- The Washington Times - Sunday, March 2, 2003

By Warren Zimmerman
Farrar, Straus & Giroux, $30, 562 pages, illus.

After winning a war, great democracies tend to relax and let their defenses down.
Soldiers return to their families, and their brightest sons take up civilian professions. The hardware of war, if it is not abandoned entirely after hostilities cease, is maintained only casually. New military technology is rejected as too expensive or not well-enough proved. And those who worry publicly about their nation's military decline are parodied and scorned.
During the Civil War, the U.S. Navy had 700 ships. Twenty years later the fleet was virtually gone, and the few ships still remaining in service were no match for the navies of such nations as Chile or Italy, let alone England or France. Some American ships carried "Quaker guns" dummy cannons made of wood. The Navy itself, wrote one officer, to the outrage of his superiors and the detriment of his career, had become a Quaker Navy, deceiving no one except perhaps the American public.
Yet in another short generation, all that had changed utterly. In the five years beginning in 1898, the United States became a global empire. It defeated Spain and ended the colonial regime in Cuba, securing the Caribbean as an American puddle. It acquired the Philippines, Guam, and Puerto Rico. It developed coaling stations all across the Pacific. And it prepared for the construction of an interocean canal by prying Panama away from Colombia.
All this was made possible by the nation's reemergence as a naval power. In 1907, Theodore Roosevelt dispatched the Great White Fleet 16 state-of-the-art battleships on a two-year cruise around the world. As much as any other event, that display of muscle-flexing inaugurated what has been often called the American Century.
The story of this national resurgence is readably told by Warren Zimmermann in "First Great Triumph." A career foreign service officer, Mr. Zimmermann describes it as the culmination of a political and intellectual movement, revolutionary in its impact, led by Roosevelt and a few other strong-willed men who shared his vision.
Four of the most prominent were Henry Cabot Lodge, the bellicose Boston Brahmin; John Hay, Lincoln's private secretary and TR's secretary of state; Elihu Root, the top-level corporate lawyer and Roosevelt's secretary of war; and, perhaps most important of all, the naval strategist Alfred T. Mahan. Before and during his presidency, Roosevelt and those four key allies drew on one another's strengths and experiences as they worked, not always in harmony and not always amiably, to make their country a world power.
A century later, this development may appear in hindsight to have been inevitable, the result of America's geographical good fortune and booming industrial economy. But in fact world leadership was not achieved without domestic conflict. As is the case today, there was powerful and principled opposition to imperialism from many quarters.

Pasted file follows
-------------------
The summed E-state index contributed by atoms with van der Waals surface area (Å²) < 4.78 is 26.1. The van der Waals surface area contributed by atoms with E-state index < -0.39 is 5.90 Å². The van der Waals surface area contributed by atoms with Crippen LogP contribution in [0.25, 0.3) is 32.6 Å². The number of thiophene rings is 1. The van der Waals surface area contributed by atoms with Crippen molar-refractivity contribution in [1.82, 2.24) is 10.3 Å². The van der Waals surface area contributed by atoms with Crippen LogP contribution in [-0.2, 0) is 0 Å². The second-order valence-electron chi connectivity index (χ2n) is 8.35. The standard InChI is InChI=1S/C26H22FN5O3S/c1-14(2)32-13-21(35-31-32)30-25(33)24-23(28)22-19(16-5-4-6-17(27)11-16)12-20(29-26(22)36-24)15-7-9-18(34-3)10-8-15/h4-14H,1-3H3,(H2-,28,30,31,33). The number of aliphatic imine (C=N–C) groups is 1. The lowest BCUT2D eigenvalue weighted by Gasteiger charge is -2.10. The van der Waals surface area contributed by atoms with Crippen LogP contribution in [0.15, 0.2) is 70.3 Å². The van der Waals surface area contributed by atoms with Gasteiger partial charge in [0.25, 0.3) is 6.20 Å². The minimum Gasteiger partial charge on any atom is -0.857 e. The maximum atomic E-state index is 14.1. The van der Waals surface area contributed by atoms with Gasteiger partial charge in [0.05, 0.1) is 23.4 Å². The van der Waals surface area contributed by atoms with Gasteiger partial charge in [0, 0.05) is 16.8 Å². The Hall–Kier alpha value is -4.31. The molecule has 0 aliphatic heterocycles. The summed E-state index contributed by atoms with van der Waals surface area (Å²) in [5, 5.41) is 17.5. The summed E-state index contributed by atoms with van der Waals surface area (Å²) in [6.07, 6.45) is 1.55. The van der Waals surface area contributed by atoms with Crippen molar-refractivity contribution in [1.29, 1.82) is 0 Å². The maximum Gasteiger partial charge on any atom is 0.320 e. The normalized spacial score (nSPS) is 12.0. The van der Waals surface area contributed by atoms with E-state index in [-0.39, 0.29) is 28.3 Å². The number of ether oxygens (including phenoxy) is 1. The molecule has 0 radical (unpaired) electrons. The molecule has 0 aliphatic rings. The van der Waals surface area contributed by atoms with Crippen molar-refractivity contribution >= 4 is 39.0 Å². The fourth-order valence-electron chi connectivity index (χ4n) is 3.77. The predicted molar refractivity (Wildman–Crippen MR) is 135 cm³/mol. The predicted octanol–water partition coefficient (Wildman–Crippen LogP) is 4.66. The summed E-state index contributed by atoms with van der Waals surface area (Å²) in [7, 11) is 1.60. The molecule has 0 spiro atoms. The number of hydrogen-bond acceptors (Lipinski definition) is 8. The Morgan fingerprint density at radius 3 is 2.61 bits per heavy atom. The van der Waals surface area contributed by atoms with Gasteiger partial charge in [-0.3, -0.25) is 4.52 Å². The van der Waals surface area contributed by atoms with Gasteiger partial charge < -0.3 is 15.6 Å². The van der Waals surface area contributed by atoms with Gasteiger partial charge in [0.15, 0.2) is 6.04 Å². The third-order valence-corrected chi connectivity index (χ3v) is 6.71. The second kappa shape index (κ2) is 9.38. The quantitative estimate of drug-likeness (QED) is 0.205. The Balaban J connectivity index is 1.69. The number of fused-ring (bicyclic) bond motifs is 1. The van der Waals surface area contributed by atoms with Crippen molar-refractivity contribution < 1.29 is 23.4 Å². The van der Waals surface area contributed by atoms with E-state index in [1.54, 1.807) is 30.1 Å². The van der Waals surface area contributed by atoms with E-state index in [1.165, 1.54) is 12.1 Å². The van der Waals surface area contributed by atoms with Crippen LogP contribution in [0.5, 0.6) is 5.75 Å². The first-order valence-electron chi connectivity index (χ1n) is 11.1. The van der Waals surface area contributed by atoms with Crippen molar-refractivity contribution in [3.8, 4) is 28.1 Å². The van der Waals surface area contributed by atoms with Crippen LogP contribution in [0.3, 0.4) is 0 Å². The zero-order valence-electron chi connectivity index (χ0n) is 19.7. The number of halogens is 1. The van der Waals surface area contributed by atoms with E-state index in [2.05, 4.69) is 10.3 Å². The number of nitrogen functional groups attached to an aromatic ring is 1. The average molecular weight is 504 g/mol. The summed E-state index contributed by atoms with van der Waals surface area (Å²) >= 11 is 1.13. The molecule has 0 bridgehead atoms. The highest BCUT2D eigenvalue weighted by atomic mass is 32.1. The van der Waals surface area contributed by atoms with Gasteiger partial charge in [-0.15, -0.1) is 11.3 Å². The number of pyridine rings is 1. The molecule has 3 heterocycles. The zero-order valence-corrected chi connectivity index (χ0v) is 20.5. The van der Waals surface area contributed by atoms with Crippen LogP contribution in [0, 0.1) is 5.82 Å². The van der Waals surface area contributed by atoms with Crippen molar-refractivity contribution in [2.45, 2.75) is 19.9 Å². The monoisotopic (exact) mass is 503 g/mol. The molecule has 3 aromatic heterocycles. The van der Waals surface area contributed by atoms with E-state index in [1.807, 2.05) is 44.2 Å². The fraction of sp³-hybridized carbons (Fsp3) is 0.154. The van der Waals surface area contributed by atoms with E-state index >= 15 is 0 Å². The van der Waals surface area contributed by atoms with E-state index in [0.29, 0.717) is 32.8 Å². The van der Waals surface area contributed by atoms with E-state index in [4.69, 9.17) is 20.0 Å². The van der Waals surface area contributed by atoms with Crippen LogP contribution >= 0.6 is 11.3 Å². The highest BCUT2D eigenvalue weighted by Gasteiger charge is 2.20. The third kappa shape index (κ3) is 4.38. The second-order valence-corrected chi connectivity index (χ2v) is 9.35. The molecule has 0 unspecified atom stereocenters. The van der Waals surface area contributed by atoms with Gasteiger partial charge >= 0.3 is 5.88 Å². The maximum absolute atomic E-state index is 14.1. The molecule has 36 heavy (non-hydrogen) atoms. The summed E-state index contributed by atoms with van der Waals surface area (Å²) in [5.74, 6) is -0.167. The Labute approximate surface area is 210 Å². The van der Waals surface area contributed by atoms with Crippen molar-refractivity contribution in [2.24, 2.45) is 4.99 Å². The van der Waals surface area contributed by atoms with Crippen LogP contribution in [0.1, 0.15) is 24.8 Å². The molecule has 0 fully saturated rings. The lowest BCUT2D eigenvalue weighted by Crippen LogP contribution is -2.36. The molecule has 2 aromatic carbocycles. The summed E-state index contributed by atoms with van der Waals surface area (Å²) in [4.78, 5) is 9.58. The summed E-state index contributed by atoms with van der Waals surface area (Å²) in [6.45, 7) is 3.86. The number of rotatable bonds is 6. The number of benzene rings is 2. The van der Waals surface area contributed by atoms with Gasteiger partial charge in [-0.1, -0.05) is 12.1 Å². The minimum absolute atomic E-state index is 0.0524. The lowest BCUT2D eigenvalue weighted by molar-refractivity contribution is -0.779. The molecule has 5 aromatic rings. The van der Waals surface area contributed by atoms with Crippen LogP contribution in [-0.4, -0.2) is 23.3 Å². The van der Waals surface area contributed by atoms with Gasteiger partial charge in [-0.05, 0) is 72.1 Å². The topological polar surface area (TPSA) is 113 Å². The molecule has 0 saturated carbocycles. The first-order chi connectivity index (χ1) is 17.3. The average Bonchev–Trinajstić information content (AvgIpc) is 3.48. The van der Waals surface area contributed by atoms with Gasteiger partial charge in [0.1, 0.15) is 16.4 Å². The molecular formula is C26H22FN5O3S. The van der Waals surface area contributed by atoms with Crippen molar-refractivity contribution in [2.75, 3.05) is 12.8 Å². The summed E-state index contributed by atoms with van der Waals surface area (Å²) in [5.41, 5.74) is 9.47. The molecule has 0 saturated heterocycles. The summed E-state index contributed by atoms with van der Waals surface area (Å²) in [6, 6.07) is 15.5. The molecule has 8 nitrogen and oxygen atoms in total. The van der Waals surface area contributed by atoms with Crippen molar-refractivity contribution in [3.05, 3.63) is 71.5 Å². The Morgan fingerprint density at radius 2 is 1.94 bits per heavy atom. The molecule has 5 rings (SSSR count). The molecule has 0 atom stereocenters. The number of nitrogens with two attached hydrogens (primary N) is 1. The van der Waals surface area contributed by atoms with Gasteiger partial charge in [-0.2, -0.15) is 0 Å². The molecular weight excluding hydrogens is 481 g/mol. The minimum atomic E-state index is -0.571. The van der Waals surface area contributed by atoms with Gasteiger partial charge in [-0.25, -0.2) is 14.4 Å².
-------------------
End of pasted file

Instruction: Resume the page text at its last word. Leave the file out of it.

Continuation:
Harvard, perhaps unsurprisingly, was even then an anti-imperial nerve center. There, Professor (of art history) Charles Eliot Norton urged his students not to serve in the military. William James, who had taught Roosevelt psychology, was appalled at the bloody cost of empire, and called the nation's foreign policy "vile." The opposition wasn't limited to the campuses, either. Mark Twain, Samuel Gompers and Andrew Carnegie were all outspokenly anti-imperialist, as was much of the Congress.
Yet in the clash between the jingoes and the goo-goos, the eerily familiar antecedents of later hawks and doves, Roosevelt and the jingoes won victory after victory. (The term "jingoes" came from an 1878 London music hall ballad "We don't want to fight/ But by jingo if we do,/ We've got the ships, we've got the men,/ We've got the money too." As for the "goo-goos," Mr. Zimmermann credits TR himself with inventing the contemptuous term, still occasionally used today to describe the sort of good-government types who instinctively prefer negotiation to force.)
"This is a book about imperialism," writes Mr. Zimmermann, who was the last American ambassador to Yugoslavia, in his introduction. But it is also a book about the personalities behind the policy, and rich with personal detail. We learn for example that Hay had an affair with Lodge's wife Nannie. That Root, whose legal career spanned 70 years and included a Nobel Peace Prize, was an ardent striped-bass fisherman. That Mahan, derided by irritated admirals as a "pen-and-ink sailor" after he began to publish his highly influential books on the significance of sea power in history, was a skilled seaman who spent half of his first 25 years in the navy at sea.
As for Lodge, who is remembered today mostly as the chief destroyer of Woodrow Wilson's dream of a new world order, Mr. Zimmermann passes on the novelist Owen Wister's imagined portrait of the senator as he might have been painted by John Singleton Copley. "It is unmitigated Boston that you see recorded; the eye of a robust, stiff-necked race of seventeenth and eighteenth century dissenters, with its plain living, high thinking, dauntless intolerance, bleak bad manners, suppression of feeling, tenacity in its stern beliefs, and its cantankerousness, stares down at you with cold disapprobation."
A century later, a few of the robust stiff-necked ones are still around, but not in Boston. Today's Massachusetts senators are named Kennedy and Kerry, and everywhere in the American empire, imperialism is considered very nasty indeed. A new era is beginning, and it will probably not be like those envisioned by either Roosevelt, or by Wilson, or even by Jimmy Carter. The American place in it is not at all clear. Neither are the identities of those whose vision will help determine it.

Peter A. Jay is a writer and farmer in Havre de Grace, Md.

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